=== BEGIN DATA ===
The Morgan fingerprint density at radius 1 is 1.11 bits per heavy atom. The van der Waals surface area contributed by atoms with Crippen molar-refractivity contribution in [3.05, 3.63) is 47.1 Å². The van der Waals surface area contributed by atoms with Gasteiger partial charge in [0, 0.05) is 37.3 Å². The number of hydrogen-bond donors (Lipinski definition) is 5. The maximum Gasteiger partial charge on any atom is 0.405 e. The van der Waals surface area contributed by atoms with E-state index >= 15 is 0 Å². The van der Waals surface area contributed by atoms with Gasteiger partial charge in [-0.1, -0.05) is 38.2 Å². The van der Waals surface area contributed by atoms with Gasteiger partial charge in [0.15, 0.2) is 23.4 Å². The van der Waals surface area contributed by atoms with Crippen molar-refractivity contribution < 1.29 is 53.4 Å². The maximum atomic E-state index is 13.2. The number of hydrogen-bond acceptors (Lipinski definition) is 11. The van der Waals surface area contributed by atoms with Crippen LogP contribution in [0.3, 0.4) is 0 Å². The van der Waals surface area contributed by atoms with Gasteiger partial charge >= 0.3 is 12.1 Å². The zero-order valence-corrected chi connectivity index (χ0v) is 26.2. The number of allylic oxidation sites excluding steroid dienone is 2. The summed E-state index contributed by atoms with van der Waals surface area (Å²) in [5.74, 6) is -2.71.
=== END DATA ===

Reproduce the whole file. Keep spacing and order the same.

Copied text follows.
The Morgan fingerprint density at radius 1 is 1.11 bits per heavy atom. The van der Waals surface area contributed by atoms with Crippen molar-refractivity contribution in [3.05, 3.63) is 47.1 Å². The van der Waals surface area contributed by atoms with Gasteiger partial charge in [0, 0.05) is 37.3 Å². The number of hydrogen-bond donors (Lipinski definition) is 5. The maximum Gasteiger partial charge on any atom is 0.405 e. The van der Waals surface area contributed by atoms with E-state index >= 15 is 0 Å². The van der Waals surface area contributed by atoms with Gasteiger partial charge in [-0.1, -0.05) is 38.2 Å². The van der Waals surface area contributed by atoms with Gasteiger partial charge in [0.15, 0.2) is 23.4 Å². The van der Waals surface area contributed by atoms with Crippen molar-refractivity contribution < 1.29 is 53.4 Å². The maximum atomic E-state index is 13.2. The number of hydrogen-bond acceptors (Lipinski definition) is 11. The van der Waals surface area contributed by atoms with Crippen LogP contribution in [0.3, 0.4) is 0 Å². The van der Waals surface area contributed by atoms with Gasteiger partial charge >= 0.3 is 12.1 Å². The zero-order valence-corrected chi connectivity index (χ0v) is 26.2. The number of allylic oxidation sites excluding steroid dienone is 2. The summed E-state index contributed by atoms with van der Waals surface area (Å²) in [5.74, 6) is -2.71.